By Barbara Baird, Women’s Outdoor News
One phrase comes to mind that describes turkey season 2012 – all three weeks of it. “The mind can only absorb what the butt can endure.” I don’t know who coined this term, and I’d like to substitute the word “tolerate” for “absorb.”
I know, I’m fortunate that I have a place to hunt – thanks to my parents-in-law and their generous gift to us upon their passing. So, I based camp down at the old home site in southwest Missouri. I hunted 19 out of 21 legal spring turkey season days. I put more than 100 miles on my boots, climbing over creek beds and up knobs and down into hollers, with a turkey vest full of stuff and a 12-gauge shotgun. The only two mornings I stayed in and rolled back in bed after the alarm clock went off at 4 a.m., were the two mornings that lightning appeared outside my windows. I draw the line at that …
Turkey hunting in Missouri ends at 1 p.m. daily. Then, I’d head back in, meet deadlines, do laundry, etc.
I’ve never had good fortune to kill a turkey on my own. To call one in and dance with it for a while. I’m not that good yet. My enthusiasm for turkey hunting (and any hunting, if truth be told) far exceeds my prowess.
My mouth calls sound like spitty balloon gas coming out.
This year, I called on one of the best in the business, my friend Marti Davis. Marti is on the pro staffs of so many fine companies, including Knight & Hale, Mossy Oak, Moultrie Products and the list goes on … if anyone can call in a bird, it’s Marti, and she promised to tutor me along the way.
Well, we spent two days runnin’ and gunnin’ and thought we were close. Thought we had two coming in to visit us. And then, silence. What the heck? It was going to be harder than we both thought.
Marti went to Illinois and filled her tag there. I continued runnin’ and sittin’. Then, she put the pow on a jake over in her neck of the woods.
I kept on pathetically calling.
I roosted birds. But they wouldn’t be there the next morning. That happens, says my turkey professor pal Steve Hickoff, who blogs at Realtree and Outdoor Life and writes for anyone who’s anyone in the business. He told meturkeys can move in the night from treetop to treetop. They bed-hop.
By week 2, I was in autopilot. My eyes started popping open at 3:50 a.m. I headed out in the dark, to different areas, and as time went by … the gobblers got quieter and quieter.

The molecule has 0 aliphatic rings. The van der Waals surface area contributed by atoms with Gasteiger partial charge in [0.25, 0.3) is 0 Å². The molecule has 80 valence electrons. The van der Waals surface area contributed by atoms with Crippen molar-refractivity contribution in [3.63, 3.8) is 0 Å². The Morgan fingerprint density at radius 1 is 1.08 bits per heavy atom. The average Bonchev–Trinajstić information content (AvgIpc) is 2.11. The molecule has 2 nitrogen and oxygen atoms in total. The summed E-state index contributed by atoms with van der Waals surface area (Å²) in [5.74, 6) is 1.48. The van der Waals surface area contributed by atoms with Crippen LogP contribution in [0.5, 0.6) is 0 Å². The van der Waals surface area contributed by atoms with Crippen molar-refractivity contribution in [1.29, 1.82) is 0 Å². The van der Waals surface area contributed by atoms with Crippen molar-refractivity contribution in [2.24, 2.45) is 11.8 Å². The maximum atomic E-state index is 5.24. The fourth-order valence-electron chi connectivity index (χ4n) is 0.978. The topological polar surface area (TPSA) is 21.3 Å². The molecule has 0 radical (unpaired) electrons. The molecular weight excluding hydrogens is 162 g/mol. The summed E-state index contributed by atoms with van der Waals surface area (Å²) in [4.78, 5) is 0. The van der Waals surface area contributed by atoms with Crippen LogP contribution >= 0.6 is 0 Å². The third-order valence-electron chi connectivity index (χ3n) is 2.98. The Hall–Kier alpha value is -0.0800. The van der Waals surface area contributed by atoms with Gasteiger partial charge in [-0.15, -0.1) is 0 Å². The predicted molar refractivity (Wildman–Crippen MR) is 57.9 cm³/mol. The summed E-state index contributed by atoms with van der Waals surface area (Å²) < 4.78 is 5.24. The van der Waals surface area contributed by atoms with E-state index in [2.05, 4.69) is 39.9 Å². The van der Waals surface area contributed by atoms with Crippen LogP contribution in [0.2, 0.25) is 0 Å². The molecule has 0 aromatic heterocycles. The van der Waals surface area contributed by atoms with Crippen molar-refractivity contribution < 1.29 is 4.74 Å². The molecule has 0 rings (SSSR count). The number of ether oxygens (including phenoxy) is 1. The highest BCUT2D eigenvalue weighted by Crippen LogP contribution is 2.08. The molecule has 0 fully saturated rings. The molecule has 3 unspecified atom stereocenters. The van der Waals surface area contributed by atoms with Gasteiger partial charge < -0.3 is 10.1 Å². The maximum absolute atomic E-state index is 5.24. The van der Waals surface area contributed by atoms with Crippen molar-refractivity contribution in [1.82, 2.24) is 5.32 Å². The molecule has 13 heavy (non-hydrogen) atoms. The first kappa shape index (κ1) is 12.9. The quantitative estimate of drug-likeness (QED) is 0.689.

I had a few catty situations with hens. We’d squabble every now and then. I called in a few gobblers, but not close enough to seal the deal with a few lead bits. I busted more than I called in. And I walked, and scrambled and sat. About 8 hours a day.
I lost five pounds.
And then, I saw a gobbler strutting in a field for his lady friend one evening, but it was adjacent to our property, up on a ridge top. So, I called the owner and he gave me permission to hunt the field and asked me to let him know if I found his missing cattle, too.
Three days I sat in the tall grass of that field, and heard gobblers and talked to gobblers and didn’t convince any of them to come in. I did call in four coyotes and one bobcat.
Then, Marti, suffering from a pinched nerve in her neck, took pity on me and headed back to me – fresh from a visit to the chiropractor. She left the convenience and comfort of her huntin’ hut and food plot that she’d been preparing all year for this hunt, to crawl through two sets of five-strand barbed wire with me and sit in a field for two days. And she called her little heart out. And no gobblers came to her call either.
Until the last day, at about 8:30 a.m. A gang of four jakes sauntered over near her decoys. They didn’t like what they saw (the turkey decoys doing the, as Tom McHale says over at My Gun Culture, “nasty”). They did an about-face. Marti whispered, “If you’re gonna shoot, shoot now!” I dropped one at 44 yards. We had turkey nuggets that evening for supper.
What will I remember the most from this year’s turkey season? That Marti is a friend for all seasons, and I’m not just talking about hunting. That when people like Steve or Will Brantley (my editor at Realtree.com) say “Stick to it,” that it sticks in my mind and helps me over one more ridge top.
Thanks, Marti (and Steve and Will). I owe you.
Editor’s note: Big thanks to Barbara Baird, Women’s Outdoor News for contributing this article to Daily Caller. Take a moment to visit her site.